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California's Plans for Slowing Climate Change Through Nature-Based Solutions

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As part of SF Climate Week, KQED’s Danielle Venton sat down with the California Secretary of Natural Resources, Wade Crowfoot, for Climate One at the Commonwealth Club.

They discussed wildfires, indigenous leadership, natural land and the State’s plans for slowing climate change.

“If I had one point to make,” said Crowfoot, “it’s the importance of nature in our efforts to combat climate change. We talk so much about energy, transportation, buildings, transitioning to 100% clean energy and reducing pollution. And that’s all critically important. But we can’t forget the natural carbon cycle.”

The following interview has been edited for clarity and length.


Venton: Wildfires have been a huge source of carbon dioxide emissions in the state. In some years the second largest source of emissions after transportation. They threaten to wipe out some of the real progress the state has made in tamping down our greenhouse gas emissions. What are we going to do about that?

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Crowfoot: Wildfire is a natural part of our ecology in California and across the American West. The big challenge is this unnatural, catastrophic level of wildfire that we’re experiencing in California. Before California was a state, when Native American communities were stewarding our lands, they had established a lot of low-level cultural fire on the landscape to manage this. California statehood comes on, and that practice is actually prohibited. There’s a misunderstanding of a lot of our natural resource professionals over almost a century that excluded fire from our landscapes. And then, when we add on climate change, that means hotter temperatures and less healthy forests. We have this epidemic of catastrophic wildfire risk.

Fundamentally, it’s about restoring health to our landscapes, whether it’s forests in northern California, the shrub chaparral in Southern California. It involves a couple of things. One is our firefighting agency, CalFire, is the most sophisticated in the world. We’re doing more to respond to fires and keep them small. And we’re doing more to take action up front, proactively. That’s where wildfire resilience comes in. Our governor and legislature have given $3 billion of funding over the last three years alone toward these projects, whether they’re fuel breaks around communities that allow wildfire firefighters to take a stand or whether they’re reducing their density of vegetation or reintroducing that prescribed fire. We have a target to hit a million acres of these projects with the federal government by 2025.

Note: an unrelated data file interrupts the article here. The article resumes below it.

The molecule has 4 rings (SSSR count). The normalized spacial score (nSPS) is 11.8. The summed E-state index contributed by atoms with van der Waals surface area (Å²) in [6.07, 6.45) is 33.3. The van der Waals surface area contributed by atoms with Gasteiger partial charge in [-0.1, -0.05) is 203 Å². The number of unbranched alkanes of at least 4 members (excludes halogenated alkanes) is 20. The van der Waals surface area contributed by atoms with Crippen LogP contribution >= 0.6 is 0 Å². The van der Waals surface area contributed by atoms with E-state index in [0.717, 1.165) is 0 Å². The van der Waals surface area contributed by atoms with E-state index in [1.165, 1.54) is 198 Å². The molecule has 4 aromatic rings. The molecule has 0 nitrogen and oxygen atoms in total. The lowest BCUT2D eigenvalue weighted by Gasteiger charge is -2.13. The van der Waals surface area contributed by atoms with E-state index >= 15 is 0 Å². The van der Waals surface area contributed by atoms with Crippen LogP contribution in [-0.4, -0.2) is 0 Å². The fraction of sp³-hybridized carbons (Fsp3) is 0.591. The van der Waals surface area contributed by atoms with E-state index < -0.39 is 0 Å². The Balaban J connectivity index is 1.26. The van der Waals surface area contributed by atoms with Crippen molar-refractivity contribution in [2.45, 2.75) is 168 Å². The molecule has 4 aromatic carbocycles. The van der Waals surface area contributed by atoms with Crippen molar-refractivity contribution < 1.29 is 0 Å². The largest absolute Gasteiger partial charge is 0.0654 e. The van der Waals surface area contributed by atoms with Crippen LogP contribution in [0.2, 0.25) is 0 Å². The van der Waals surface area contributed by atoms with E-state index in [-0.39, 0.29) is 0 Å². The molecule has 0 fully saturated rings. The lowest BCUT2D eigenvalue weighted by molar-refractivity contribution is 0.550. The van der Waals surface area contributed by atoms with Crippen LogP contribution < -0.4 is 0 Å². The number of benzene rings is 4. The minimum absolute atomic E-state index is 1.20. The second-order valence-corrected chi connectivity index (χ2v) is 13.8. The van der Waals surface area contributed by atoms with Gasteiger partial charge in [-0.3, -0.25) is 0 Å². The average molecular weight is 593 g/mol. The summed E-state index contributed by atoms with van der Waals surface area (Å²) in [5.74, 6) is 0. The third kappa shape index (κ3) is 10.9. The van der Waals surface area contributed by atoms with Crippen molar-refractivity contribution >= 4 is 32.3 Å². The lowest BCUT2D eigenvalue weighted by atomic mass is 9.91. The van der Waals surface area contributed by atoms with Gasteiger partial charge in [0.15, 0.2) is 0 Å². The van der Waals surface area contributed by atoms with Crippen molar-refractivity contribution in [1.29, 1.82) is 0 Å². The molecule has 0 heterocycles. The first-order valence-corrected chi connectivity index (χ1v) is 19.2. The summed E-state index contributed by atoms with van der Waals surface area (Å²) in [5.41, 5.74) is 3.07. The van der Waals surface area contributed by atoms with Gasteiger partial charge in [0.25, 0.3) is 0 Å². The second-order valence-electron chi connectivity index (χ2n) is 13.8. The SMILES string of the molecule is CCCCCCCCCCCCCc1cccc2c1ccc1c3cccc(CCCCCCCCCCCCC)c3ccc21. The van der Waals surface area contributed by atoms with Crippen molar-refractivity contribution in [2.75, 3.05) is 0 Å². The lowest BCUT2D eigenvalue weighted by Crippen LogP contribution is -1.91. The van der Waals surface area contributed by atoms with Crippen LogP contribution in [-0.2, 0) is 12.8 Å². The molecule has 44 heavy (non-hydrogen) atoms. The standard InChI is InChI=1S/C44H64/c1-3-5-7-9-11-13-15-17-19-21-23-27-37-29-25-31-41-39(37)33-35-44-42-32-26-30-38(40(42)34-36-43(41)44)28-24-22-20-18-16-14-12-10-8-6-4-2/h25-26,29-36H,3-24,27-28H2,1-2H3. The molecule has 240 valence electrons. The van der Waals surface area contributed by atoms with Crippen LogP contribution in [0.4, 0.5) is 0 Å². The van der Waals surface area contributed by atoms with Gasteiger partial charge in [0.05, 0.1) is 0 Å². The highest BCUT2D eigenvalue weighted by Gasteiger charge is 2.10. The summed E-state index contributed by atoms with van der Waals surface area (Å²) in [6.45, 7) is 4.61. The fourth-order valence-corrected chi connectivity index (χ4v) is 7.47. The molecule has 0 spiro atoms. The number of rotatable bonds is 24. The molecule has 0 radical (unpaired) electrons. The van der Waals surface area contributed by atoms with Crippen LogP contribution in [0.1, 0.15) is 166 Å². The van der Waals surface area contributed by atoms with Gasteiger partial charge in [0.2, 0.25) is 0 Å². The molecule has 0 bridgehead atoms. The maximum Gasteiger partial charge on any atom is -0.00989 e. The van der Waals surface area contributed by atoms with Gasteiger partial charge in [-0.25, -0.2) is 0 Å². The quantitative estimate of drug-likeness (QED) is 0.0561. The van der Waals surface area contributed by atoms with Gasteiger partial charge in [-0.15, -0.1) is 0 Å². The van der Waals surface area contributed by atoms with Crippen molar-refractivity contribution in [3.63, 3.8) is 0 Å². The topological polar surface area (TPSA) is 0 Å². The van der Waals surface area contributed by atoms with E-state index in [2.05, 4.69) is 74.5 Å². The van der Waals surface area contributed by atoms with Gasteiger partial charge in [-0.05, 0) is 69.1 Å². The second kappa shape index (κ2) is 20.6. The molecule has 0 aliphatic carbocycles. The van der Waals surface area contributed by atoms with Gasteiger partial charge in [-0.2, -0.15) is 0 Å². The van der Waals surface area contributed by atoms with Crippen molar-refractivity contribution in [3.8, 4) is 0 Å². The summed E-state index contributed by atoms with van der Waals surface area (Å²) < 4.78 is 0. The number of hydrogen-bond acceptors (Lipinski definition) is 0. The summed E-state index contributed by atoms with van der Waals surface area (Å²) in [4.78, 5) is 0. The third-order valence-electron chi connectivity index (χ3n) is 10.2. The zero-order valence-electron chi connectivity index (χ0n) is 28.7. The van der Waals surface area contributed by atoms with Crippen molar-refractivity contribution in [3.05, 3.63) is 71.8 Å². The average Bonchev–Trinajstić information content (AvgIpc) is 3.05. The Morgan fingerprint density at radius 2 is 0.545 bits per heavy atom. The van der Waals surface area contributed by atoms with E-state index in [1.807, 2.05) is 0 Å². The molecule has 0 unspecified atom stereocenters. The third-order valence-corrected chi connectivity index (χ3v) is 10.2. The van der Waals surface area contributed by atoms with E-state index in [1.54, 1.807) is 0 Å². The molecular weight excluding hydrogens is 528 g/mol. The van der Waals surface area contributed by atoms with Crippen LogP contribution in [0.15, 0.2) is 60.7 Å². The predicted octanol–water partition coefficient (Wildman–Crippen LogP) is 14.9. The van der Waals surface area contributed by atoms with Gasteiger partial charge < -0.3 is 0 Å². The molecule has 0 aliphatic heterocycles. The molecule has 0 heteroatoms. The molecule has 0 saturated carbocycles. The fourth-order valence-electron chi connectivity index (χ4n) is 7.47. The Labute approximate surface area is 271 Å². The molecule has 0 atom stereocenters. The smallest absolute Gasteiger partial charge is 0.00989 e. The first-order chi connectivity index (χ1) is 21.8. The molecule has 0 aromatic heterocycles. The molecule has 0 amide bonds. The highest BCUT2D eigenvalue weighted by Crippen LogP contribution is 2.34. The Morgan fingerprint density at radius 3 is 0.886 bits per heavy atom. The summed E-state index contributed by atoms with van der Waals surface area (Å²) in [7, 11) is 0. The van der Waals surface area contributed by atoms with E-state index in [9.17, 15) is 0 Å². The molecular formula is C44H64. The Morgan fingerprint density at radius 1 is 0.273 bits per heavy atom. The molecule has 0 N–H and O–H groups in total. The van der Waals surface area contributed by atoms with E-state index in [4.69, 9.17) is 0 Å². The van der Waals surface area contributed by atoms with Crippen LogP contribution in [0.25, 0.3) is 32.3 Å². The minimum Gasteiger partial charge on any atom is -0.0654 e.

I want to ask you more about that in a bit, but this idea of forests being in largely an unhealthy state, can we change forests from being a carbon source to a carbon sink?

We need to in California, and we need to across the world. Our landscapes, our plants, our soils, our oceans are part of our carbon cycle, and we know they are a critical solution to the climate change crisis. Ultimately, we need to shift our lands from becoming the source of emissions that they are and ultimately moving towards being the sink, removing that carbon dioxide and releasing oxygen.

Do you think we can get there once we work through the debt of unburned fire that we’ve seen in this state over the past 100 years?

We can; it’s going to take time. The science is evolving in understanding carbon stocks in different landscapes, whether it’s a forest or a desert or a wetland. The expert in our state government called the California Air Resources Board, which sort of maintains the roadmap to achieve our climate goals, identifies that right now, our lands are a major source of emissions. For the first time in 2022, our road map was updated to achieve carbon neutrality. And our landscapes are variable, in other words, our landscapes are part of the roadmap to achieve carbon neutrality. So now we have a target at our agency that we’re working to achieve, to limit the amount of further carbon losses from our lands. And ultimately our goal is to help them be a sink.

Let’s talk about some news. California has set a goal to use more than half of its lands to help sequester carbon and fight climate change by 2045. Can you tell us more about that? And how does it fit in with the 30 by 30 goal?

If I had one point to make here in this discussion, it’s the importance of nature in our efforts to combat climate change. We talk so much about energy, transportation, buildings, transitioning to 100% clean energy and reducing pollution. And that’s all critically important. But we can’t forget the natural carbon cycle. In fact, the Intergovernmental Panel on Climate Change, which are this collection of global scientists that advise the United Nations, identified that it’s nature-based solutions that are going to help us achieve a lot of the near-term progress we need to stabilize our climate.